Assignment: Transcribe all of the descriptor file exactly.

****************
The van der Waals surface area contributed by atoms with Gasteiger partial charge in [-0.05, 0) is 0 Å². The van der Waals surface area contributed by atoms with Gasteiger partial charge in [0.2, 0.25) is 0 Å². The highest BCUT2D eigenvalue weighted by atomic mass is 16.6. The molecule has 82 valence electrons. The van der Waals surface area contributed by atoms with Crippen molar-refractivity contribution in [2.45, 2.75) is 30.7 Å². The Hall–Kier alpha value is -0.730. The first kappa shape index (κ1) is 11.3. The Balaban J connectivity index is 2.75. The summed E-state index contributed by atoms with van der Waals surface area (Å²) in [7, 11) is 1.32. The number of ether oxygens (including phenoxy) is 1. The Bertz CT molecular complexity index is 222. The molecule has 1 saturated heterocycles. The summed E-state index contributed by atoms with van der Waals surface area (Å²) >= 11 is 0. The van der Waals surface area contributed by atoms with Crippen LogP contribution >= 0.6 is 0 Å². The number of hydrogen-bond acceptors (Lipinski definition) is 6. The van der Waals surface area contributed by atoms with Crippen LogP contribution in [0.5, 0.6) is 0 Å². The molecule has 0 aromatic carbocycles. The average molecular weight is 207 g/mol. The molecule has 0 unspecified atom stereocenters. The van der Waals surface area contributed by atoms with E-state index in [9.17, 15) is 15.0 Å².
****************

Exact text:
The van der Waals surface area contributed by atoms with Gasteiger partial charge in [-0.05, 0) is 0 Å². The van der Waals surface area contributed by atoms with Gasteiger partial charge in [0.2, 0.25) is 0 Å². The highest BCUT2D eigenvalue weighted by atomic mass is 16.6. The molecule has 82 valence electrons. The van der Waals surface area contributed by atoms with Crippen molar-refractivity contribution in [2.45, 2.75) is 30.7 Å². The Hall–Kier alpha value is -0.730. The first kappa shape index (κ1) is 11.3. The Balaban J connectivity index is 2.75. The summed E-state index contributed by atoms with van der Waals surface area (Å²) in [7, 11) is 1.32. The number of ether oxygens (including phenoxy) is 1. The Bertz CT molecular complexity index is 222. The molecule has 1 saturated heterocycles. The summed E-state index contributed by atoms with van der Waals surface area (Å²) >= 11 is 0. The van der Waals surface area contributed by atoms with Crippen LogP contribution >= 0.6 is 0 Å². The number of hydrogen-bond acceptors (Lipinski definition) is 6. The van der Waals surface area contributed by atoms with Crippen LogP contribution in [0.5, 0.6) is 0 Å². The molecule has 0 aromatic carbocycles. The average molecular weight is 207 g/mol. The molecule has 0 unspecified atom stereocenters. The van der Waals surface area contributed by atoms with E-state index in [9.17, 15) is 15.0 Å².